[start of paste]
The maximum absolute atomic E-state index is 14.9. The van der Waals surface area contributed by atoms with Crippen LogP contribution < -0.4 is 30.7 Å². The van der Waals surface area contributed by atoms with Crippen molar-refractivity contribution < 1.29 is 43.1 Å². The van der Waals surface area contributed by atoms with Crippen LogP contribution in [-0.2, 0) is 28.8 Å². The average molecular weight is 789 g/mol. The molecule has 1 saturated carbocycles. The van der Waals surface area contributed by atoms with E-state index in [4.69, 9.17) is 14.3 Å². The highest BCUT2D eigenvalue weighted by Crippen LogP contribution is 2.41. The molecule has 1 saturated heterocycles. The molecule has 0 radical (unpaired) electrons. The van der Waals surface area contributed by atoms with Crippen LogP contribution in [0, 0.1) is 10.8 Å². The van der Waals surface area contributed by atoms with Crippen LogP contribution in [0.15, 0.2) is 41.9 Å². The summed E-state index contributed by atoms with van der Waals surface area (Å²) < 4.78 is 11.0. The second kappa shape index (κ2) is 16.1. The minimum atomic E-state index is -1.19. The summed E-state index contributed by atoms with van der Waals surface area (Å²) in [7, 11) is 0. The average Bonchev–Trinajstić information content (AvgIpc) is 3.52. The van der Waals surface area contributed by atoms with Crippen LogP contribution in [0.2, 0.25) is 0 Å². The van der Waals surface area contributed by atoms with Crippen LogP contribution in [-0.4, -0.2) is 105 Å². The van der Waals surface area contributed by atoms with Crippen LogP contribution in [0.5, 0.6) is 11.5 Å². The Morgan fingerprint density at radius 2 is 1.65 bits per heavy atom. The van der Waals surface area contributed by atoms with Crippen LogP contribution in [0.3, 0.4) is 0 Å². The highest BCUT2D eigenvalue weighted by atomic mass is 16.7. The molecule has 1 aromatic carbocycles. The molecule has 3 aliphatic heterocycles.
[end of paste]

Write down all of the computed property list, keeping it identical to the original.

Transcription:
The maximum absolute atomic E-state index is 14.9. The van der Waals surface area contributed by atoms with Crippen LogP contribution < -0.4 is 30.7 Å². The van der Waals surface area contributed by atoms with Crippen molar-refractivity contribution < 1.29 is 43.1 Å². The van der Waals surface area contributed by atoms with Crippen LogP contribution in [-0.2, 0) is 28.8 Å². The average molecular weight is 789 g/mol. The molecule has 1 saturated carbocycles. The van der Waals surface area contributed by atoms with E-state index in [4.69, 9.17) is 14.3 Å². The highest BCUT2D eigenvalue weighted by Crippen LogP contribution is 2.41. The molecule has 1 saturated heterocycles. The molecule has 0 radical (unpaired) electrons. The van der Waals surface area contributed by atoms with Crippen LogP contribution in [0, 0.1) is 10.8 Å². The van der Waals surface area contributed by atoms with Crippen LogP contribution in [0.15, 0.2) is 41.9 Å². The summed E-state index contributed by atoms with van der Waals surface area (Å²) < 4.78 is 11.0. The second kappa shape index (κ2) is 16.1. The minimum atomic E-state index is -1.19. The summed E-state index contributed by atoms with van der Waals surface area (Å²) in [7, 11) is 0. The average Bonchev–Trinajstić information content (AvgIpc) is 3.52. The van der Waals surface area contributed by atoms with Crippen LogP contribution in [0.2, 0.25) is 0 Å². The van der Waals surface area contributed by atoms with Crippen LogP contribution in [-0.4, -0.2) is 105 Å². The van der Waals surface area contributed by atoms with Crippen LogP contribution in [0.5, 0.6) is 11.5 Å². The Morgan fingerprint density at radius 2 is 1.65 bits per heavy atom. The van der Waals surface area contributed by atoms with Crippen LogP contribution in [0.3, 0.4) is 0 Å². The highest BCUT2D eigenvalue weighted by atomic mass is 16.7. The molecule has 1 aromatic carbocycles. The molecule has 3 aliphatic heterocycles.